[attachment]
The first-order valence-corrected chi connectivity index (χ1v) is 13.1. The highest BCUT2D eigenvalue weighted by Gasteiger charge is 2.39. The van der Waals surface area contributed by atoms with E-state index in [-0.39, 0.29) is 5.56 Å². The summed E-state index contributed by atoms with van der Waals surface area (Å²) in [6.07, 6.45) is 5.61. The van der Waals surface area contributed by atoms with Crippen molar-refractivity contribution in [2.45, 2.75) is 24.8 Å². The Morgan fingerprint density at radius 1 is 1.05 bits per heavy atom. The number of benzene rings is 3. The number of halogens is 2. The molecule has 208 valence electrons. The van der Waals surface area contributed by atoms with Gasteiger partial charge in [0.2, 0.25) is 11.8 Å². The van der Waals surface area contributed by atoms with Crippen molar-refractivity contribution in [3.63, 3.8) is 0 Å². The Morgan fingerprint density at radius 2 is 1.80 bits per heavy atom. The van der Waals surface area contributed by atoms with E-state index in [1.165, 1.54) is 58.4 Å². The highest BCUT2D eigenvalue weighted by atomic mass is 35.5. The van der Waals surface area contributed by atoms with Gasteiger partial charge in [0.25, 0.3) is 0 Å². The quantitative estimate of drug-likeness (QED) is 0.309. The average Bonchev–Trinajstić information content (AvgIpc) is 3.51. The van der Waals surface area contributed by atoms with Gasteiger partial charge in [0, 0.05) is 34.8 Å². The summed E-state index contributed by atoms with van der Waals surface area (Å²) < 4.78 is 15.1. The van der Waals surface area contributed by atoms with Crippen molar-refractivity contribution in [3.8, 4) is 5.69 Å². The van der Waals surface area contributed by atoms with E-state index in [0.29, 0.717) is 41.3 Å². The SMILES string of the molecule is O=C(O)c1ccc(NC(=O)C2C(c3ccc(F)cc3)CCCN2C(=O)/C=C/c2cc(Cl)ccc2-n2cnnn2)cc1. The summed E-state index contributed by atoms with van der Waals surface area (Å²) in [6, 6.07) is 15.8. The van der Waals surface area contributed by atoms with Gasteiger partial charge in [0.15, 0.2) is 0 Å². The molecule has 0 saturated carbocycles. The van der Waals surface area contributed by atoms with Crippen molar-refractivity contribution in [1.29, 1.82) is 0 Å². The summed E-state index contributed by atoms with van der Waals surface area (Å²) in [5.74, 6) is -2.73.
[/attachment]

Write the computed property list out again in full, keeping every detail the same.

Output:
The first-order valence-corrected chi connectivity index (χ1v) is 13.1. The highest BCUT2D eigenvalue weighted by Gasteiger charge is 2.39. The van der Waals surface area contributed by atoms with E-state index in [-0.39, 0.29) is 5.56 Å². The summed E-state index contributed by atoms with van der Waals surface area (Å²) in [6.07, 6.45) is 5.61. The van der Waals surface area contributed by atoms with Crippen molar-refractivity contribution in [2.45, 2.75) is 24.8 Å². The Morgan fingerprint density at radius 1 is 1.05 bits per heavy atom. The number of benzene rings is 3. The number of halogens is 2. The molecule has 208 valence electrons. The van der Waals surface area contributed by atoms with Gasteiger partial charge in [0.2, 0.25) is 11.8 Å². The van der Waals surface area contributed by atoms with Crippen molar-refractivity contribution in [3.63, 3.8) is 0 Å². The Morgan fingerprint density at radius 2 is 1.80 bits per heavy atom. The van der Waals surface area contributed by atoms with E-state index in [1.165, 1.54) is 58.4 Å². The highest BCUT2D eigenvalue weighted by atomic mass is 35.5. The van der Waals surface area contributed by atoms with Gasteiger partial charge in [0.25, 0.3) is 0 Å². The quantitative estimate of drug-likeness (QED) is 0.309. The average Bonchev–Trinajstić information content (AvgIpc) is 3.51. The van der Waals surface area contributed by atoms with Gasteiger partial charge in [0, 0.05) is 34.8 Å². The summed E-state index contributed by atoms with van der Waals surface area (Å²) < 4.78 is 15.1. The van der Waals surface area contributed by atoms with Crippen molar-refractivity contribution in [3.8, 4) is 5.69 Å². The van der Waals surface area contributed by atoms with E-state index in [0.29, 0.717) is 41.3 Å². The SMILES string of the molecule is O=C(O)c1ccc(NC(=O)C2C(c3ccc(F)cc3)CCCN2C(=O)/C=C/c2cc(Cl)ccc2-n2cnnn2)cc1. The summed E-state index contributed by atoms with van der Waals surface area (Å²) in [6, 6.07) is 15.8. The van der Waals surface area contributed by atoms with Gasteiger partial charge in [0.15, 0.2) is 0 Å². The molecule has 0 saturated carbocycles. The van der Waals surface area contributed by atoms with Crippen molar-refractivity contribution in [1.29, 1.82) is 0 Å². The summed E-state index contributed by atoms with van der Waals surface area (Å²) in [5.74, 6) is -2.73.